Music featured on the program:

Click on CD image for more about Dean Drouillard



















































June 10: Richard Sanders and the Canadian arms bazaar; Lynda Monik and Windsor’s College Ave Community Centre

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Listen to entire program here: 

We talked with Richard Sanders of the Ottawa based group, Coalition Against The Arms Trade (COAT) and listeners may remember we talked with Mr Sanders not long ago about his organization. We picked up with him again to learn more about Canada’s role in the arms trade business and the recent arms bazaar just concluded in Ottawa. In the second half hour we talked to Lynda Monik, CEO of the Windsor Essex Community Health Centre, and the possibility of the health centre moving into the College Avenue Community Centre building. At present, the College Ave centre is in danger of being closed as part of the city’s search for operating funds for a proposed aquatic facility just behind the Art Gallery of Windsor.

College Ave. Community Centre

We last talked to Mr Sanders on March 5th about his organization: Coalition to Oppose the Arms Trade. Recently, he and a group of protestors let Canada’s military establishment know that their activities are being watched and attempted to make the dealers accountable for the sale of weapons around the world. Their actions took place at Landsdowne Park in Ottawa during CANSEC 2011, billed by the organization as “Canada’s Largest Defense and Security trade show According to the website of the Coalition to Oppose the Arms Trade (COAT), “CANSEC is organised by a government-funded lobby group called the Canadian Association of Defence and Security Industries (CADSI).” This association now “boasts 860 Canadian member companies.” On the association’s website they boast that their members “… are essential contributors to Canada’s national defence and security and generate over 10 billion dollars to the Canadian economy every year.”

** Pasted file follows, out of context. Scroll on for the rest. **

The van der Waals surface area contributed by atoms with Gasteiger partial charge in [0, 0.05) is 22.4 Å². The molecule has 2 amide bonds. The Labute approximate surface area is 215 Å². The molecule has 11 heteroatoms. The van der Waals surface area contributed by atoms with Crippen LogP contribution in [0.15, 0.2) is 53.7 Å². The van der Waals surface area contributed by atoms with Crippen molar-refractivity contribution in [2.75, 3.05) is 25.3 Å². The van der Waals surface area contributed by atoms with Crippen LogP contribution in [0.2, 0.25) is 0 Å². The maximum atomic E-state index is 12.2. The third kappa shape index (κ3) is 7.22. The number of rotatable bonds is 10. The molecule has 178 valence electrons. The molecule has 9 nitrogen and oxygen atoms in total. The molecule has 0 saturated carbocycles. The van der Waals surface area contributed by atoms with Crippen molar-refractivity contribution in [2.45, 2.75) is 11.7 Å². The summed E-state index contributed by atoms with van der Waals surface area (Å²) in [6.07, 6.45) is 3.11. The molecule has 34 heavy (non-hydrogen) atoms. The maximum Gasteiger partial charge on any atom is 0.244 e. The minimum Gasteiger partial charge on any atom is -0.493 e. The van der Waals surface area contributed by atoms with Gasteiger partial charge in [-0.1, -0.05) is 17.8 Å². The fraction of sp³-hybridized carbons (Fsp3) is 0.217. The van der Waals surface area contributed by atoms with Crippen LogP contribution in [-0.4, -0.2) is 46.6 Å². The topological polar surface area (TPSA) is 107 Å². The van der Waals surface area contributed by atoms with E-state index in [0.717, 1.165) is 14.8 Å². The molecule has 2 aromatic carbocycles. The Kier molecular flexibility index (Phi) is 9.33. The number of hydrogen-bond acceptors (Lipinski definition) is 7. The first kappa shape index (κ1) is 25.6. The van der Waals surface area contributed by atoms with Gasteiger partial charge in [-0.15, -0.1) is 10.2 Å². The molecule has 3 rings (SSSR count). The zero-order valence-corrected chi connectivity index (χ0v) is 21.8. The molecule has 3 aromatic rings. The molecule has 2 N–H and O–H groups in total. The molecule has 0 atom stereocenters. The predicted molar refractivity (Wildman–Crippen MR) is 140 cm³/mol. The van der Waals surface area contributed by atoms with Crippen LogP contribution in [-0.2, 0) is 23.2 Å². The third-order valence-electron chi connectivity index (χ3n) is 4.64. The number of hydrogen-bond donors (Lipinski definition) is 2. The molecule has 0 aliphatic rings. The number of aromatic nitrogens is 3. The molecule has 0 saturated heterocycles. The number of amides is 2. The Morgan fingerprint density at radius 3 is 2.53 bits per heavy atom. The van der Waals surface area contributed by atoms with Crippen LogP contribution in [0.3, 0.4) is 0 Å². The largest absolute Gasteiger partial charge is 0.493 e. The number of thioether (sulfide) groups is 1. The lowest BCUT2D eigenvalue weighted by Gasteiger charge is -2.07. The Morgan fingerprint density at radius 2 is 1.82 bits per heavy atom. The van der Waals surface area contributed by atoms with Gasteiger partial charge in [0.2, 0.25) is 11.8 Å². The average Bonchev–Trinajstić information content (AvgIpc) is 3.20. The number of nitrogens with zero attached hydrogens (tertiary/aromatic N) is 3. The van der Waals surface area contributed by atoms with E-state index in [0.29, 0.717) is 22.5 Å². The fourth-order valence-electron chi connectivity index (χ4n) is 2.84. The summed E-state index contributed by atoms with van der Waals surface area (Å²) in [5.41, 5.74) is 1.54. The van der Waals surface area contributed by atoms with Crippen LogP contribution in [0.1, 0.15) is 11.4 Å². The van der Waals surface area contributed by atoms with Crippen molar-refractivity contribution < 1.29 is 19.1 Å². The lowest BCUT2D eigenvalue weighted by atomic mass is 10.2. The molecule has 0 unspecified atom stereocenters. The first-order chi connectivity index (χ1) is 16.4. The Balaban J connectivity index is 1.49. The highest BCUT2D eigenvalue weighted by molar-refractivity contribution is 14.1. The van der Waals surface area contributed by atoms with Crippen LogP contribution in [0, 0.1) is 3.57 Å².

Green Party Leader Elizabeth May speaking at CANSEC 2011

COAT maintains that “[t]he deadly products made by CANSEC exhibitors include small arms, ammunition, battle vehicles, rockets, missiles, and high-tech electronic components that are exported to the US and then embedded in dozens of the world’s deadliest weapons.” Are Canadians really interested in war profiteering? Is there not another way to add $10 billion to our economy?

Something we should all be concerned about after the G20 police riot in Toronto is that “CANSEC exhibitors … also sell “crowd control” and surveillance technologies that are wielded by extremely violent, repressive “state security” agencies in various undemocratic regimes around the world.” I suggest that Canadians, already at risk of indiscriminate use of TASERs, and police violence, should loudly condemn these weapons bazaars and continue to urge all levels of government to ban them.

Click on Image for Raging Grannies of Ottawa and CAN SEX not CANSEC